Once upon a time, the well-chosen quotation was a gentleman’s calling card, a sign of membership in an elite club; as Dr. Johnson expressed it, “Classical quotation is the parole of literary men all over the world.” Quotations were passwords, but they were also wisdom, of a sort. Because someone else had said them, they gathered a certain kind of authority.
For Winston Churchill, musing on his own indifferent prowess as a young scholar, Bartlett’s Familiar Quotations was an invaluable tool, an “admirable work” which he claims to have studied intently. The quotations, he felt, “give you good thoughts” and make you “anxious to read the authors and look for more.” Thus was a politician born.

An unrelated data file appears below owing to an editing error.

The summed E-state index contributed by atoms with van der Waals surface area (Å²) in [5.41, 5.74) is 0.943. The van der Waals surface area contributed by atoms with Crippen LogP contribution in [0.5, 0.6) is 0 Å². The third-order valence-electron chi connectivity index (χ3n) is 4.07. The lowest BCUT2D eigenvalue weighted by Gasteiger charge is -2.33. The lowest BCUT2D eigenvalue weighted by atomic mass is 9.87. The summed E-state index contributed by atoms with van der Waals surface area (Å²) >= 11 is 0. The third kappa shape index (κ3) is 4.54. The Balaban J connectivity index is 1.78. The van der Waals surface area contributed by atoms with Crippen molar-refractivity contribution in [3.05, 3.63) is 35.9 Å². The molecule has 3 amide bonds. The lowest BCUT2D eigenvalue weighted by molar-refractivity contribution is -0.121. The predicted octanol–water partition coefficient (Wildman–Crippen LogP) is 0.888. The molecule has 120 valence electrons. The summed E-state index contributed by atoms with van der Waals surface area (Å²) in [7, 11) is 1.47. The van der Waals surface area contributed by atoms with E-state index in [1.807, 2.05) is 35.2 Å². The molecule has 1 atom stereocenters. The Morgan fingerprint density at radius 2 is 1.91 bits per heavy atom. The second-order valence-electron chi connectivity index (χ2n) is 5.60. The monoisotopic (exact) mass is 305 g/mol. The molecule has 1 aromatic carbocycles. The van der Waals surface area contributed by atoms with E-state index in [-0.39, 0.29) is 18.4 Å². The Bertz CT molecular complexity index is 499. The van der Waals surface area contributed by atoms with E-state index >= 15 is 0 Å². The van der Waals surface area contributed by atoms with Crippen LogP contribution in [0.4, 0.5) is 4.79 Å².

In this collection of witty and trenchant essays Marjorie Garber explores the function of quotation marks, visible and invisible, in framing, conveying, resisting, or querying what we have come to think of as wisdom. The title essay discusses the odd circumstance of speaking in quotation marks, from the double-finger-squeeze gesture on the podium to the unexpected voices of Keats’ oracular urn and Poe’s uncannily iterative raven. Garber ponders the odd careers of words that seem to carry their own invisible quotation marks, from “fashionable,” a word it has become fashionable to employ as a standard dismissal of critics deemed too clever for their own good, to the title “Ms.,” which, while it was coined as a way of eliding certain categorical divisions among women, in fact wound up by creating more, and different, categories for women to choose among. Other essays engage words that seem to require a set of qualifying quotation marks, as with the ubiquitous “compassion” or the problematic “human nature,” which is now a term more comfortably employed by scientists than by humanists. From famous authors like Jane Austen and Shakespeare to sequels, puns and citations, Quotation Marks offers a fascinating (and often unexpected and hilarious) account of the role of quotation, misquotation, and example in literature and culture today.